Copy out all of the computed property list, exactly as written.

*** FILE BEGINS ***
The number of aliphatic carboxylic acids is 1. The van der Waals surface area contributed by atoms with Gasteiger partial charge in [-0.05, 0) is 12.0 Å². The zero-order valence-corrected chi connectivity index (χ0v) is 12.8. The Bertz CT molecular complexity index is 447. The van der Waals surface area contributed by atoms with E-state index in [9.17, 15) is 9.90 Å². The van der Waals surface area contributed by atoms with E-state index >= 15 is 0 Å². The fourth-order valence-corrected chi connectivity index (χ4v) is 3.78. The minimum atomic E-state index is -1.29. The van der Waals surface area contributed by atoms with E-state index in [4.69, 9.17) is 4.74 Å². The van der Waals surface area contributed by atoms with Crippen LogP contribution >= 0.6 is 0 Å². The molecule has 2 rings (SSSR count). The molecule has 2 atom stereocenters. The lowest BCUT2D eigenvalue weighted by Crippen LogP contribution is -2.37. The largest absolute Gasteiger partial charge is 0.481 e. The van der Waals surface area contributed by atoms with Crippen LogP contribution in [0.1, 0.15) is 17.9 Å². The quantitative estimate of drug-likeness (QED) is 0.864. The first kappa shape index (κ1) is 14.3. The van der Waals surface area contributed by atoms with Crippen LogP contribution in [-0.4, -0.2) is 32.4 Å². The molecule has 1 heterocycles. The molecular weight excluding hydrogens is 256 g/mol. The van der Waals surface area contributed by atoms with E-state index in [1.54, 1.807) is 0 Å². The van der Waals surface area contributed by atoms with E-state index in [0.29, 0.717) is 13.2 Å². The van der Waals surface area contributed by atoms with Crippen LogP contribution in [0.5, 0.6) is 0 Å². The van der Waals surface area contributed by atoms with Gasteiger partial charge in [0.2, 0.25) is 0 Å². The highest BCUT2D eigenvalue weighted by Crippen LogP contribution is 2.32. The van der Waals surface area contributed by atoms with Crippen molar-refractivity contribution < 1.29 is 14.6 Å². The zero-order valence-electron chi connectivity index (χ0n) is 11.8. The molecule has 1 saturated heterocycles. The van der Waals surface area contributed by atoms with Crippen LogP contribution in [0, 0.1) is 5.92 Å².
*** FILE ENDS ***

The number of aliphatic carboxylic acids is 1. The van der Waals surface area contributed by atoms with Gasteiger partial charge in [-0.05, 0) is 12.0 Å². The zero-order valence-corrected chi connectivity index (χ0v) is 12.8. The Bertz CT molecular complexity index is 447. The van der Waals surface area contributed by atoms with E-state index in [9.17, 15) is 9.90 Å². The van der Waals surface area contributed by atoms with E-state index >= 15 is 0 Å². The fourth-order valence-corrected chi connectivity index (χ4v) is 3.78. The minimum atomic E-state index is -1.29. The van der Waals surface area contributed by atoms with E-state index in [4.69, 9.17) is 4.74 Å². The van der Waals surface area contributed by atoms with Crippen LogP contribution >= 0.6 is 0 Å². The molecule has 2 rings (SSSR count). The molecule has 2 atom stereocenters. The lowest BCUT2D eigenvalue weighted by Crippen LogP contribution is -2.37. The largest absolute Gasteiger partial charge is 0.481 e. The van der Waals surface area contributed by atoms with Crippen LogP contribution in [0.1, 0.15) is 17.9 Å². The quantitative estimate of drug-likeness (QED) is 0.864. The first kappa shape index (κ1) is 14.3. The van der Waals surface area contributed by atoms with Crippen LogP contribution in [-0.4, -0.2) is 32.4 Å². The molecule has 1 heterocycles. The molecular weight excluding hydrogens is 256 g/mol. The van der Waals surface area contributed by atoms with E-state index in [1.54, 1.807) is 0 Å². The van der Waals surface area contributed by atoms with E-state index in [0.29, 0.717) is 13.2 Å². The van der Waals surface area contributed by atoms with Crippen LogP contribution in [0.5, 0.6) is 0 Å². The van der Waals surface area contributed by atoms with Gasteiger partial charge in [0.2, 0.25) is 0 Å². The highest BCUT2D eigenvalue weighted by Crippen LogP contribution is 2.32. The van der Waals surface area contributed by atoms with Crippen molar-refractivity contribution < 1.29 is 14.6 Å². The zero-order valence-electron chi connectivity index (χ0n) is 11.8. The molecule has 1 saturated heterocycles. The van der Waals surface area contributed by atoms with Crippen LogP contribution in [0, 0.1) is 5.92 Å².